Phone Home

This is the latest in TMN staff writer Allison Maschoff’s collection of short fiction stories.

“Taylor, will you please turn off your alarm?”

It’s more of a groan than a question, with fair reason. Taylor’s response is, in fact, also a groan. Because she didn’t set an alarm. Plus, this doesn’t even sound like her alarm. And she was still sleeping.

She tells this to her roommate, Brooklyn, who says, “Well, it’s loud and it’s coming from your phone.”

Taylor flips over in her bed, reaching out toward where she last remembers leaving her phone. The noise is still happening. It sounds close enough that her phone is probably still on the bed. It probably didn’t fall over the side and plummet to the floor below. Probably.

It takes a solid minute to find it, though, because Taylor hasn’t mastered sleeping in a lofted bed yet. In her defense, her eyes are also closed. Once the phone is in her hands, she hesitantly opens one eye and then the other.

Her mom’s smiling face fills the screen.

Oh right. It’s not her alarm. But it is Mom’s ringtone. 

Her thumb hovers over the red DECLINE button. But let’s be real, Mom will just keep calling. So she hits the green button and mutters, “Hello?”

“Oh, honey, were you sleeping? I’m sorry! Hold on, what time is it? Henry! Henry, what time is it?” Pause for Henry to tell Mom the time is on the thing she’s holding in her hand. “Can’t you just help me?” Pause for Henry to tell her it’s 10:05. “Goodness gracious, Taylor you’re still in bed at 10:05?”

Taylor makes a mental note to set the alarm clock in her brother’s bedroom two hours later the next time she’s home. “Yes, Mom. I’m still in bed.”

“Don’t you have class or something?”

“It’s Saturday.”

“Well, surely something is going on. Don’t you have homework? What am I paying for?”

“You’re paying for me to go to class all week, get overloaded with homework, and then reward myself for surviving by not setting an alarm on Saturdays.”

“I thought you joined some clubs.”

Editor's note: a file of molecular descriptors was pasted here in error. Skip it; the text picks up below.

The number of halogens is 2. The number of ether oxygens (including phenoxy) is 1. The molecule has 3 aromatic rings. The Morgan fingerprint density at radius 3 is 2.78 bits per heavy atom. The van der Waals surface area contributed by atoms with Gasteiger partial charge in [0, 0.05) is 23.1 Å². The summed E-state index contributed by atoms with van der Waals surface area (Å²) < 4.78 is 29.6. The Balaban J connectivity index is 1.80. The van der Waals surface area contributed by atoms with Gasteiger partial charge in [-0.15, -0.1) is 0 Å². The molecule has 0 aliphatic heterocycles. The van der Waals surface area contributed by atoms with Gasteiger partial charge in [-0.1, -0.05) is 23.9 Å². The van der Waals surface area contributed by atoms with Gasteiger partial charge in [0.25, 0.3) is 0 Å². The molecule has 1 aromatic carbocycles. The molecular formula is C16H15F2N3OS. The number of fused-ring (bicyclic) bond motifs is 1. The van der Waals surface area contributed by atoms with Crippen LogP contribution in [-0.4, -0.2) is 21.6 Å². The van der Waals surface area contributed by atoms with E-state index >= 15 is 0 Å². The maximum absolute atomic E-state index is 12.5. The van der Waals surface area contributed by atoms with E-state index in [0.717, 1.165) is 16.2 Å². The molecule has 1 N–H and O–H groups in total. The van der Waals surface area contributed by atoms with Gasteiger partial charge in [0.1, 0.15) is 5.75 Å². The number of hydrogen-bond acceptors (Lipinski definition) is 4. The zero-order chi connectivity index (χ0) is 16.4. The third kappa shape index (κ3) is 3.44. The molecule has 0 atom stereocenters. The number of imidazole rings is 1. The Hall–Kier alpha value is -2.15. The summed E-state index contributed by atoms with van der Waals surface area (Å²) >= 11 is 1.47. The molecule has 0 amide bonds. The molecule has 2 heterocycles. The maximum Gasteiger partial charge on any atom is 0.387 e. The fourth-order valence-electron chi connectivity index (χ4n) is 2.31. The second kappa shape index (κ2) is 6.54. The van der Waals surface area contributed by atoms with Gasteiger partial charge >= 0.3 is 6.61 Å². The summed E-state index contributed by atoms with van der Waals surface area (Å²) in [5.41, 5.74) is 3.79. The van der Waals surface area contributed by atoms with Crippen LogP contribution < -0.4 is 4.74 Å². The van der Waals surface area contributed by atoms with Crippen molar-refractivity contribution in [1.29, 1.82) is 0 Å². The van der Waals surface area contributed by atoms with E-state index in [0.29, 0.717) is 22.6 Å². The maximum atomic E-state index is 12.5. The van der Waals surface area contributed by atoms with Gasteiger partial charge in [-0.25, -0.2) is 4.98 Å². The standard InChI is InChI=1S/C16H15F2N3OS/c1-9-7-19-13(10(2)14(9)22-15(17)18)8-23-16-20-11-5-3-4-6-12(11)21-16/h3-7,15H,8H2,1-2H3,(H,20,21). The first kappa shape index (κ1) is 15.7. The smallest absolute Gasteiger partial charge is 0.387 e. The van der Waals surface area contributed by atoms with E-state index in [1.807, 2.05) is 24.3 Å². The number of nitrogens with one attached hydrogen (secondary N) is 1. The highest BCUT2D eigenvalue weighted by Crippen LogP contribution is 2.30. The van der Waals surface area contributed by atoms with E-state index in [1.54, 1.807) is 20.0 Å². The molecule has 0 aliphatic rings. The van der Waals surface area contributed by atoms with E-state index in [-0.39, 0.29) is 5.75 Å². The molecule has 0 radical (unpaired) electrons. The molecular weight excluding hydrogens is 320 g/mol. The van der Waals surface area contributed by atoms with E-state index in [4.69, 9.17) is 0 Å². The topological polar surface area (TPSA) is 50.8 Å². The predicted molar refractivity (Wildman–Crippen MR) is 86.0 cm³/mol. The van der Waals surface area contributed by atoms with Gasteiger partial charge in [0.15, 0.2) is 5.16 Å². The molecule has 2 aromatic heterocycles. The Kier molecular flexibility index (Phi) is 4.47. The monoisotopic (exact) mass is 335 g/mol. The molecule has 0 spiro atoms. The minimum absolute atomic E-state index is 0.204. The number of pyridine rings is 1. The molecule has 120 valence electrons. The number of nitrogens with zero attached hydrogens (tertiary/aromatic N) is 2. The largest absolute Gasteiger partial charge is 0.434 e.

“Activities Fair is next week.”

“So you can’t join clubs yet?”

“Mom, clubs don’t do things at 10 in the morning on Saturdays.”

“I doubt that! When I was in college we had things to do every Saturday morning. Like I remember this one time . . .”

This is the part of the phone call when Taylor gets distracted because usually the words “when I was in college” in her mom’s voice are followed by “we had to yell, ‘Boy on the floor!’ every time there was a boy on the floor because there weren’t co-ed dorms.” And that story, now that Taylor truly understands what it is like to live in a dorm, leads to a train of thought that ends with her thinking that it’d be so much nicer to be able to not have to take a change of clothes to the shower.

“Taylor, are you even listening to me?”

Lots of blinking. What was she saying? “Umm, sorry, Mom, got distracted. Brooklyn is trying to sleep.”

A groan of affirmation from Brooklyn’s side of the room.

“Oh! Well, apologize to her for me. She needs her rest, I’m sure.”

“What happened to it being too late to be in bed?”

“Well, I’m not her mother. But I am yours. So get up, get moving and don’t forget to phone home. I want to hear all about your first week of school!”

Taylor almost asks, wasn’t that the point of this phone call? But she stops herself. If Mom just hangs up now, maybe she can fall back asleep.

“Okay, Mom. Got it.”

E.T. phone home!”

“Gosh, Mom, I’m at college, not outer space. And it’s the twenty-first century.”

“Doesn’t change my point. You better get out of bed. Love you! Talk to you later!”

The phone beeps to make sure Taylor knows her mom really did hang up. But at this point, Taylor is awake, so what difference does it make? She sits up and bangs her head on the ceiling. Another groan. Giggles from Brooklyn’s side of the room.

“Guess Saturday isn’t going to be any different from a weekday after all,” Taylor mutters. 

Brooklyn responds, “Except for the part where E.T. needs to phone home.”

Taylor groans and clicks the volume down on her phone.